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Cheese Industry Worker

Cheese Industry Worker

Education and Training: None

Salary: Starting—$8.50 per hour

Employment Outlook: Poor

Definition and Nature of the Work

Cheese industry workers change milk into cheese. They make several varieties of cheese from the hard, soft, and semisoft base products. Each of these types of cheeses uses different ingredients, which the workers blend, cook, and prepare in a different manner. Some of the work in cheese production is done by hand. However, most workers tend machines that produce the cheese. In some plants workers are also responsible for maintaining, cleaning, and performing minor repairs on the machines.

Cheese makers usually direct other workers and oversee the use of machines. Workers operate machines that pasteurize and cook the milk. They also monitor the cooking temperature and mix the ingredients into the milk. Ingredients used in cheese making include dye or other coloring and rennet or other cultures. These cultures help to coagulate the milk into curd and whey. Curd is the solid protein part of the milk; whey is the water content. The curd is then separated from the whey and cooked until it reaches the right texture and firmness. Cheese maker helpers assist cheese makers in performing these tasks.

Ingredients are added according to a formula that cheese blenders develop for each type of cheese. Cheese blenders also work on charts and formulas for each type of cheese. They select the ingredients needed for the right blend for each batch. Blenders feel, taste, and smell the cheese while they are making it. Cheese blenders and their assistants also check for firmness, mellowness, acidity, and color and check cheeses stored in the warehouse for texture and flavor to ensure that they have ripened and cured them appropriately.

Cheese-making plants also employ workers to maintain and clean the machines. Other employees package the cheese, load it onto trucks, or drive delivery trucks to retail stores. Plants also employ workers as quality control inspectors, sanitary engineers, dairy technologists, and management workers such as plant supervisors and personnel workers.

Education and Training Requirements

Most cheese industry workers are trained on the job, because there are no specific education requirements. However, many employers prefer to hire high school graduates or people who have had some vocational training. Interested students should take courses in shop. Developing mechanical abilities to check and run equipment is also useful. Some states require workers who operate pasteurizing machinery to be licensed. They must pass a written test for the license. Some plants may also require health certification from a licensed physician.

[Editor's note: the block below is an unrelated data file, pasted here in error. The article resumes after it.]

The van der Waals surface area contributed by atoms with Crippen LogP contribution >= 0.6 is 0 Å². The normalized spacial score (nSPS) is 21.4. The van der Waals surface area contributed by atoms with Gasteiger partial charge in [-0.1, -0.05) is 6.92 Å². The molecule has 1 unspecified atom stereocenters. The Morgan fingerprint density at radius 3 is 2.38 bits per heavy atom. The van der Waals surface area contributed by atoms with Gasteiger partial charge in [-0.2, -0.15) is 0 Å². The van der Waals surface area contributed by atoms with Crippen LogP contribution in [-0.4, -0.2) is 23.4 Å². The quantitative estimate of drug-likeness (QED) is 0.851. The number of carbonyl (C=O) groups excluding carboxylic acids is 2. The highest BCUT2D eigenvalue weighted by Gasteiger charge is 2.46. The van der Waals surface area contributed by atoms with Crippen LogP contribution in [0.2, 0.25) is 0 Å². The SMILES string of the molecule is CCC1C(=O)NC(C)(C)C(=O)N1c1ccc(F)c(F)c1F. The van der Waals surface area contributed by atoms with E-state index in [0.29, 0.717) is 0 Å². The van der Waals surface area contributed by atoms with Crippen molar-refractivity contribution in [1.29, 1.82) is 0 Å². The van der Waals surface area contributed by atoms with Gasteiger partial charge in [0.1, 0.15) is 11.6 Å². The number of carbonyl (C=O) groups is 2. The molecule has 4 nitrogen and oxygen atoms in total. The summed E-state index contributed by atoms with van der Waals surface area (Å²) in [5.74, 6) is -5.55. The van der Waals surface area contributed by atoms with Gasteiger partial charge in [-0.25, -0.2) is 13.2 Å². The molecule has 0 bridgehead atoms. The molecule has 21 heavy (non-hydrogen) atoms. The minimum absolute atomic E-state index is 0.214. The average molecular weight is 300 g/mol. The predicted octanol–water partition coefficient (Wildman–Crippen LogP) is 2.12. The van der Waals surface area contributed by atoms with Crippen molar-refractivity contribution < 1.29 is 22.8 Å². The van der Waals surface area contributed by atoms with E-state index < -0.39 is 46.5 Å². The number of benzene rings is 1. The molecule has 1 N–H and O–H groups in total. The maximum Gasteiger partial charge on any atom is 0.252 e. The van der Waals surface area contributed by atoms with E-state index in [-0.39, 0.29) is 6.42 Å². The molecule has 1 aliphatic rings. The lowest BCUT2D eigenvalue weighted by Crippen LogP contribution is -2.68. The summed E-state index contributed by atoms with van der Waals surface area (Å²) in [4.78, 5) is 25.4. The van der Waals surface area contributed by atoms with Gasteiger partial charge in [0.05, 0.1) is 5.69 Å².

Getting the Job

The placement offices at schools can help students find a job in a cheese factory. Most of the large cheese factories are in Wisconsin, Minnesota, California, or other states where milk is plentiful. Many applicants apply directly to the factory for a job. State employment agencies and the newspaper classifieds may list cheese industry jobs.

Advancement Possibilities and Employment Outlook

As cheese maker helpers gain experience and learn about the techniques of cheese making, they may advance to more specialized jobs. It may take several years of experience to become a cheese blender or a cheese maker.

Employment in the cheese industry is declining with increasing mechanization of the process. However, the United States is one of the world's largest producers of cheese; in fact, 2003 cheese production produced an all-time high of 8.6 billion pounds, according to the Agricultural Marketing Resource Center. There are usually some openings for skilled cheese industry workers. These jobs become available as people retire or leave the position for other employment.

Working Conditions

Since cheese factories, like dairy plants, are licensed and inspected by state health authorities, they are clean. Standards are set to protect the workers from any hazards when they use the equipment. Machines do much of the work. Some workers may use knives to cut and clean cheese. Others may lift molds or stack and pack finished cheeses. Those who mix ingredients must be alert and accurate in their work. Employees usually work between thirty-six and forty hours a week, and many belong to unions.

Where to Go for More Information

Milk Industry Foundation
1250 H St., NW, Ste. 900
Washington, DC 20005-3952
(202) 737-4332
http://www.idfa.org

National Cheese Institute
1250 H St., NW, Ste. 900
Washington, DC 20005-3952
(202) 737-4332
http://www.idfa.org

National Dairy Council
10255 West Higgins Rd., Ste. 900
Rosemont, IL 60018-5616
(847) 803-2000
(800) 853-2479
http://www.dairyinfo.com

Earnings and Benefits

Earnings vary with experience and specific jobs. Beginning workers are paid about $8.50 per hour. Cheese makers and blenders earn higher wages. Union factories usually provide paid holidays and vacations, as well as life insurance. In plants where workers are not members of unions, benefits depend on the individual employer's policies.

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